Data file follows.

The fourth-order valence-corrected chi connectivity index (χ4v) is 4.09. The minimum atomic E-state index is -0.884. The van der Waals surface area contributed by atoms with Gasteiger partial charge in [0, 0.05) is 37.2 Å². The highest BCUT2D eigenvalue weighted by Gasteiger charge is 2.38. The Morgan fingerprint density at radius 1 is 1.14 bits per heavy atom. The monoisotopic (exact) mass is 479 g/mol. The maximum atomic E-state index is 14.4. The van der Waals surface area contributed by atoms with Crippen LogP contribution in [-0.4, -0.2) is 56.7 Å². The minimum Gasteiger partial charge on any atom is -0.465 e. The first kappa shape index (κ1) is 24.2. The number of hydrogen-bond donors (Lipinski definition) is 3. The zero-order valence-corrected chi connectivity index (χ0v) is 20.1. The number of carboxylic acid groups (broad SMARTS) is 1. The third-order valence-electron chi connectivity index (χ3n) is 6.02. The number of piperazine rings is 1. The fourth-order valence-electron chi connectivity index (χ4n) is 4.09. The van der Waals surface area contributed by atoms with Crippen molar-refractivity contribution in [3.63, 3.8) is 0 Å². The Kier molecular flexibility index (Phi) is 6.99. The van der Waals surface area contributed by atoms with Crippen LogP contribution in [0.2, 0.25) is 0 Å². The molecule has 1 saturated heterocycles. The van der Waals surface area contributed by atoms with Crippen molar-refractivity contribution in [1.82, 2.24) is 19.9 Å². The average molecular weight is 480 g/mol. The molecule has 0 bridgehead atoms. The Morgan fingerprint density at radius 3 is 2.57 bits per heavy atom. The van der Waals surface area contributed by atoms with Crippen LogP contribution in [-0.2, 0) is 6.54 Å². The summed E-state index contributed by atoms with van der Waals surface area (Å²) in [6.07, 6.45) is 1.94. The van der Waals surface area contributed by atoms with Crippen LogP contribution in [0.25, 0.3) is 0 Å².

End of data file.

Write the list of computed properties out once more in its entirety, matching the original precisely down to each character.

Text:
The fourth-order valence-corrected chi connectivity index (χ4v) is 4.09. The minimum atomic E-state index is -0.884. The van der Waals surface area contributed by atoms with Gasteiger partial charge in [0, 0.05) is 37.2 Å². The highest BCUT2D eigenvalue weighted by Gasteiger charge is 2.38. The Morgan fingerprint density at radius 1 is 1.14 bits per heavy atom. The monoisotopic (exact) mass is 479 g/mol. The maximum atomic E-state index is 14.4. The van der Waals surface area contributed by atoms with Crippen LogP contribution in [-0.4, -0.2) is 56.7 Å². The minimum Gasteiger partial charge on any atom is -0.465 e. The first kappa shape index (κ1) is 24.2. The number of hydrogen-bond donors (Lipinski definition) is 3. The zero-order valence-corrected chi connectivity index (χ0v) is 20.1. The number of carboxylic acid groups (broad SMARTS) is 1. The third-order valence-electron chi connectivity index (χ3n) is 6.02. The number of piperazine rings is 1. The fourth-order valence-electron chi connectivity index (χ4n) is 4.09. The van der Waals surface area contributed by atoms with Crippen molar-refractivity contribution in [3.63, 3.8) is 0 Å². The Kier molecular flexibility index (Phi) is 6.99. The van der Waals surface area contributed by atoms with Crippen LogP contribution in [0.2, 0.25) is 0 Å². The molecule has 1 saturated heterocycles. The van der Waals surface area contributed by atoms with Crippen molar-refractivity contribution in [1.82, 2.24) is 19.9 Å². The average molecular weight is 480 g/mol. The molecule has 0 bridgehead atoms. The Morgan fingerprint density at radius 3 is 2.57 bits per heavy atom. The van der Waals surface area contributed by atoms with Crippen LogP contribution in [-0.2, 0) is 6.54 Å². The summed E-state index contributed by atoms with van der Waals surface area (Å²) in [6.07, 6.45) is 1.94. The van der Waals surface area contributed by atoms with Crippen LogP contribution in [0.25, 0.3) is 0 Å².